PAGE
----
And then there is the sharing features–such as Share Shot and Buddy Photo Share–that make it easy to share images. The former connects all Galaxy phones and tablets to a WiFi Direct network and images captured on one phone will be saved on all connected Galaxy devices on the same network. The latter feature allows tagged faces to quickly be emailed or MMSed to participants.
One of my favorite camera features is called Best Face. When you’re taking a group photo, more than likely someone’s eyes would be closed or someone else will not be smiling. The Best Face feature works like an HDR photo in that it takes a series of quick, successive pictures.
Then Best Face will use software to analyze the photo and select the best face for each individual in that photo and group them together in a final image. The result is quick and quite impressive with minimal artifacts, though you do get some hard edit lines sometimes depending on the photo and the background.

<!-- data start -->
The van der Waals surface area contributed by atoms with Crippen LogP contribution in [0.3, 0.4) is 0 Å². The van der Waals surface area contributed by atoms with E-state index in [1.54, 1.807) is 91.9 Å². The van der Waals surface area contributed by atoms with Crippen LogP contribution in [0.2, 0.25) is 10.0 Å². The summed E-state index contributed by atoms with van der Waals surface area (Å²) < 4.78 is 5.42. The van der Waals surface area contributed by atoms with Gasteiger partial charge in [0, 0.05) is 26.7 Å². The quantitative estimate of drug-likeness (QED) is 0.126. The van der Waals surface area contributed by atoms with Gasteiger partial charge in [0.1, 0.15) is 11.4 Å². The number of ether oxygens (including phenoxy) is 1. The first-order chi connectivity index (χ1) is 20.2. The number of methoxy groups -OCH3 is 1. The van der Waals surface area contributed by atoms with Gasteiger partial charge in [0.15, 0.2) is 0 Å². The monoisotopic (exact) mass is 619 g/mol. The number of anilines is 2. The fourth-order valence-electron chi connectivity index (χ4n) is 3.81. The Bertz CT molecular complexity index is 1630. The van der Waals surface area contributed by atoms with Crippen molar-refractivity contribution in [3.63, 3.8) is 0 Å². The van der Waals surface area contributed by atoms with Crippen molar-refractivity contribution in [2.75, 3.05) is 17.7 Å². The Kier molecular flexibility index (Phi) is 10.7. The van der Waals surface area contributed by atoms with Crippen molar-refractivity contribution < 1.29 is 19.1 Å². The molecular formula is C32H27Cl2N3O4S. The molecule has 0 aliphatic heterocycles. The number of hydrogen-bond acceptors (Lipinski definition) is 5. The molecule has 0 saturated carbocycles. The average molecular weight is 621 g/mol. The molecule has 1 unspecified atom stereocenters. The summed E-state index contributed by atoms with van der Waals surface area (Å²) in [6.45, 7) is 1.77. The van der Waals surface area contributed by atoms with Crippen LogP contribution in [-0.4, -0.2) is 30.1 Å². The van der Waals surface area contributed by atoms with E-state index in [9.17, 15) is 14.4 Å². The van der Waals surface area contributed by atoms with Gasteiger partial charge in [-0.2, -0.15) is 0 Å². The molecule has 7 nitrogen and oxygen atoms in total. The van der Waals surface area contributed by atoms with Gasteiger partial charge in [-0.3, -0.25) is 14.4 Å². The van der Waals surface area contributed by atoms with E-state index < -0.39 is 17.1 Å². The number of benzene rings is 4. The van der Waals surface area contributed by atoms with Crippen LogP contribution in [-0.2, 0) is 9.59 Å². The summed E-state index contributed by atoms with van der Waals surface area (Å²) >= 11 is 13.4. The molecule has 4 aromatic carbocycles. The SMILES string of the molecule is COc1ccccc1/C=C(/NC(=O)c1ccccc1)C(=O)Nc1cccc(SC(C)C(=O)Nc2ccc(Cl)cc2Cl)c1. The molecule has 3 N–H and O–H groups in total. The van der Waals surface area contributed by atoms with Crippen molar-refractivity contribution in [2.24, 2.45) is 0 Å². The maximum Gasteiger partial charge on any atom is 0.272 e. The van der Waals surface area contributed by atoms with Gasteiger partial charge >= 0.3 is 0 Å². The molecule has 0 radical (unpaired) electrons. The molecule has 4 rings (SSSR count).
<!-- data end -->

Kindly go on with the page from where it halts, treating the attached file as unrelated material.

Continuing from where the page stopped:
Video: Galaxy S III Camera Demo–As the Note II has similar features as the Galaxy S III, you can see a lot of the features from our Galaxy S III camera review.
For me, multimedia is definitely a mixed bag on the Galaxy Note II and it’s not really Samsung’s fault as much as it is the fault of Google’s ecosystem. With a gorgeous 5.5-inch HD display and the 4G LTE networks to back up the quad-core power of the phablet, I’d love to be able to get more movies and TV shows on the Note II to watch, but as it stands Google’s Play Store for movies and TV shows falls short of Apple’s iTunes Store with a lot less content.
And in the past, I was able to make due with Google’s shortcoming as I can watch full-length episodes of some of my favorite current TV shows, like CBS’s The Big Bang Theory, on websites, such as CBS.com, for free. However, that method requires Adobe Flash and beginning with Android 4.1, Google had announced that it would be dropping support for Adobe Flash, limiting the content that is available for the Note II.